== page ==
DesignThinking and Parenting

Design thinking and parenting

Design Thinking is a state of mind!
The more I navigate the design practice, the more I am convinced this is a great truth.

I trust the Design Thinking approach as the problem-solving framework. It helps me to break down complexity, plan the execution of a design option(s), and eventually measure the outcome’s impact compared to the expected result. What’s the link between a design-related approach and the parenting experience? How do I consider this practice as a tool to enhance the parenting experience? How do I use the Design Thinking framework for navigating through the parenting-related uncharted waters?

As soon as these questions started to pile up, I began to see a bridge between how I rely on the design thinking approach as a designer and how I try to solve problems as a new parent.
Here’s what happened:

My fantastic journey as a parent marks one year, and so far, it looks like a rollercoaster of emotions and feelings that comes with new tasks and duties that keep piling up. Retrospectively looking at this first year, I tried to figure out how I performed as a parent of a brand-new human being.
What worked fine?
What didn’t work?
What will I improve in the short, mid and long run?

As a newbie in a parent’s role, I applied behavioural patterns that looked familiar to me. I looked back at the past twelve months and surprisingly found myself using the critical steps of the design thinking approach, such as empathising, defining, ideating, prototyping, and testing! 

  • Step 1: I empathise with my client, AKA my son, as much as possible. This exercise is very complex because I am learning a new language. The third of my life! I need to be proficient in using a communication tool made by tears, smiles, inapprehensible hand gestures and lately, many “abubabbu”. These inputs are the basis of our communication, and I need to rely on them to figure out the problem(s) and understand the feedback.
  • Step 2: I quickly jump into the problem definition thanks to a shortlist of possible scenarios. Of course, my supervisor, AKA my wife, provides such a list! I’m referring to basic stuff such as: did he eat? When was the last time we changed his nappy?
  • Step 3: I often face a compressed timeline to ideate a solution. If my buddy cries loudly, the cause could be a combo of more reasons. Maybe he’s hungry and has a stomach ache or some external factors piss him out. Most of the time, I cannot solve multiple problems at once. Hence, I always ideate a plan for the short term to gain time for the long-term solution.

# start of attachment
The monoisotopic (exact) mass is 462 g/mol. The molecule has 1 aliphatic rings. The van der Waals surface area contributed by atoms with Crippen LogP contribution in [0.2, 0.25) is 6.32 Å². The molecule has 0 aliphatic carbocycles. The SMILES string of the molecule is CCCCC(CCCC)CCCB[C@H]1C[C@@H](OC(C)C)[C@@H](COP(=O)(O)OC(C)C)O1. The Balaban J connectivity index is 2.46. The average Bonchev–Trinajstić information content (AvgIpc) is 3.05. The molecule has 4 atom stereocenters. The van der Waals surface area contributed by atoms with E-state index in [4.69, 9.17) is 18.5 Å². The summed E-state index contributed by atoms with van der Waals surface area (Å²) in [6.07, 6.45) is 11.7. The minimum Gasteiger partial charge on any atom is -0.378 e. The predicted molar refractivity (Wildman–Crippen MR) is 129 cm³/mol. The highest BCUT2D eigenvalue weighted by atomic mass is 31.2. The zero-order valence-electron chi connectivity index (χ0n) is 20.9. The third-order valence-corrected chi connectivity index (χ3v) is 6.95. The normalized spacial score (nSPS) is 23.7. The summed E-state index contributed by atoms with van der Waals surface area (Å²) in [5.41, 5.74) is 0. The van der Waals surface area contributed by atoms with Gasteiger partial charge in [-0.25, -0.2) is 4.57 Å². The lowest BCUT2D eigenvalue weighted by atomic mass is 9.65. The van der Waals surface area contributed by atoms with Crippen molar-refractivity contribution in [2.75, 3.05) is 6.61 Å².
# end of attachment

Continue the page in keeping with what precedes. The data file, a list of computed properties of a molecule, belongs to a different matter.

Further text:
• Step 4: I react fast and pragmatically. This is the moment where the fun begins! I quickly set my solution up based on the critical point of the list I mentioned in point 1. A handy TODO list is beneficial to focus on providing the best option for the current pain/problem in the shortest timeframe. This approach is valuable because it makes the “user” feel safe. After all, he perceives I am working on the solution. In the end, we need to build trust, don’t we? 
  • Step 5: since the feedback will be impressively responsive, I will immediately learn if I’m or not on the right track. By observing the “user” reactions, I can understand the outcome. I checked the response and prayed that my initial assumption was correct. On the contrary, I try to keep my faith and quickly start the process over. 

Hold on. I oversimplified the reality, didn’t I?
Yes, I did because I have learned that being a parent is, at the same time, the most natural and complex life experience. It requires a lot of mental and physical effort. Lucky me, I am supported and guided by the best in the field, the mum of my son! Women are problem-solver creatures by nature. Observing her navigating the different stages of this experience gives me a great starting point for improving myself as a parent. It is a strenuous exercise, though, and I make the wrong choice occasionally.

I heard that success is a sequence of failures, so I keep rolling and “abubabbu”!

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